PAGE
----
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Writing documentation

Modified on Monday, 28 December 2009 03:48 by Administrator Categorized as Uncategorized
A typical ECMADoc documentation comments look similar like this:

 * Gets a new array consisting of a combination of two or more arrays.
 * @syntax array1.concat([item1, [item2[, ...[, itemN]]]])
 * @arguments {Object} [0-n] Additional items to add to the end of this array. Optional.
 * @return {Array} The new combined array.
Array.prototype.concat = function ()

What distinguishes an ECMADoc comment from regular comments is the second star (*) following the opening slash/star (/*) sequence:

 * (the ECMADoc comment comes here) 

The stars at the beginnings of the lines are optional, although it is common and seems to help visually distinguish the API documentation in code.

The first line in an ECMADoc comment is considered the summary for the block. Any subsequent lines until the first token or until the end of the comment are considered remarks. Tokens are keywords signified with an 'at' (@) symbol.

 * This line is the summary for the code block I am documenting.
 * Starting here from the second line, is the remarks section for the
 * code block I am documenting. This section can be as long as required.
 * @author Igor Francé
function MyFunction()

HTML Markup

The documentation text parsed by ECMADoc from comments is outputted to HTML without output escaping. For this reason, any HTML markup used in documentation will make it into the result documentation. This example shows free use of HTML list markup within an ECMADoc comment:

 * An intrinsic global object that stores information about the results of regular expression pattern matches.
 * Available flags, which may be combined, are:
 * <ul>
 * <li><b>g</b> (global search for all occurrences of pattern)</li>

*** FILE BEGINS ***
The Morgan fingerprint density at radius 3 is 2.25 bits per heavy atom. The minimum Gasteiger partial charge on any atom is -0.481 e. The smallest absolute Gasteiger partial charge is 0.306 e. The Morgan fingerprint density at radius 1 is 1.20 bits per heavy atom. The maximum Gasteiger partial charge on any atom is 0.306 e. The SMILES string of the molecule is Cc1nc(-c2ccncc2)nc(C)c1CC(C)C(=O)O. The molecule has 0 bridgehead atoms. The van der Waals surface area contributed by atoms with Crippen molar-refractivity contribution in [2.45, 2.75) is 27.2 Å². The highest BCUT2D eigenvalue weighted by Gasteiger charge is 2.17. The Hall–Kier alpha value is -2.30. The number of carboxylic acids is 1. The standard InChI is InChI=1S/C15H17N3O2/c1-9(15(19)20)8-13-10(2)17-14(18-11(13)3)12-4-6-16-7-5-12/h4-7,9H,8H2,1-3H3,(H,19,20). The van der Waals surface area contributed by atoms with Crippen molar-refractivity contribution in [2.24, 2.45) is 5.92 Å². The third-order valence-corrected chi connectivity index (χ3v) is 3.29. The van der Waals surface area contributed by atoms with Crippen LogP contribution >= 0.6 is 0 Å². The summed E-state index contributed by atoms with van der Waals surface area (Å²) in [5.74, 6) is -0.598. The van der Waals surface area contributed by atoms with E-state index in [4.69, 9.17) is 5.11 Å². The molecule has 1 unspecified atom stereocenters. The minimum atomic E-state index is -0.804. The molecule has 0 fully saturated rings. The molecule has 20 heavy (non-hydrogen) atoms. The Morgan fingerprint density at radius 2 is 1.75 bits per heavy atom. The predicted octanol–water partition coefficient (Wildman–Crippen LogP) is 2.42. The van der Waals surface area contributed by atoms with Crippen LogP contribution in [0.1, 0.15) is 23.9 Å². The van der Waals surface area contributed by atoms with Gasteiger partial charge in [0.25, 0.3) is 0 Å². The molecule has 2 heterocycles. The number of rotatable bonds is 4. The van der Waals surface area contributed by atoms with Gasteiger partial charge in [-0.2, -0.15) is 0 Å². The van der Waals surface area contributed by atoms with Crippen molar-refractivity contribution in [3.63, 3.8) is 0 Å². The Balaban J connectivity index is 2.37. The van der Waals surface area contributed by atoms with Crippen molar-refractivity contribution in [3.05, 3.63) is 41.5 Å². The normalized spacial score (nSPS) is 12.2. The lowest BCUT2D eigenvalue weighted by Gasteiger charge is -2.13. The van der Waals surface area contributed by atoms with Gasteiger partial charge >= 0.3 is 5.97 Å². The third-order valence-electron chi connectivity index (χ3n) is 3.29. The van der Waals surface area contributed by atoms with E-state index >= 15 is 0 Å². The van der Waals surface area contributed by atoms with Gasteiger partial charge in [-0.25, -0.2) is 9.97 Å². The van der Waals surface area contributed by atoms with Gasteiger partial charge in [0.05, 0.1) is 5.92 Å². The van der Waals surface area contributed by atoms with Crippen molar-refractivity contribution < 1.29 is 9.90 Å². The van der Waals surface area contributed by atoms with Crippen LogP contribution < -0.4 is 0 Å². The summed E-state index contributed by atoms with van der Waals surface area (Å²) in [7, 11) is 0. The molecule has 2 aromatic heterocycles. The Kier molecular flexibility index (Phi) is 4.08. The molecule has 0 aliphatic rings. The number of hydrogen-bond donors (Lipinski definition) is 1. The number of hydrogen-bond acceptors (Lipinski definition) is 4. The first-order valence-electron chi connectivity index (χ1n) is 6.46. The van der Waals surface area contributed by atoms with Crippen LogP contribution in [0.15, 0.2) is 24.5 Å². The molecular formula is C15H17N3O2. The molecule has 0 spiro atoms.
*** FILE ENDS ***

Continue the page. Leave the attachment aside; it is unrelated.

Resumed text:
* <li><b>i</b> (ignore case)</li>
 * <li><b>m</b> (multiline search)</li>
 * </ul>
 * @param {String} pattern The regular expression pattern to use.
 * @param {String} flags Combination of available flags.
 * @constructor
function RegExp(pattern, flags)

Note that if there are mistakes such as unclosed tag left in the markup, the result when viewed in the browser can be unpredictable. Make sure that the hard-coded markup is well-formed and correct.

Linking to other types

To enable linking to other types in the project, ECMADoc provides several ways of specifying the item to link to. The three methods below are very similar in the way they work, choosing between them is a matter of style preference as functionally they are almost the same:

  • <c>...</c>
    This tag has a twofold purpose. On one hand, it can be used to specify a member. On the other, it serves as a shorthand for <code>...</code>. Therefore, ECMADoc will first attempt to resolve the value as a member, and if successful it will replace it with an HTML link to that member. If resolving was unsuccessful, it will simply substitute the <c>...</c> with <code>...</code> thereby wrapping the contents with <code>...</code>.

  • <see type="MyClass.method1"/>
    This tag will insert a link to the member specified with the type attribute, if the member can be resolved. If the specified member cannot be resolved, the specified name without the link will appear in the HTML, wrapped in <code>...</code> tags.

  • {@see MyClass.method1}
    This inline token behaves identically to the <see type="...."/> tag described above. It's simply an alternative way of specifying the same information.

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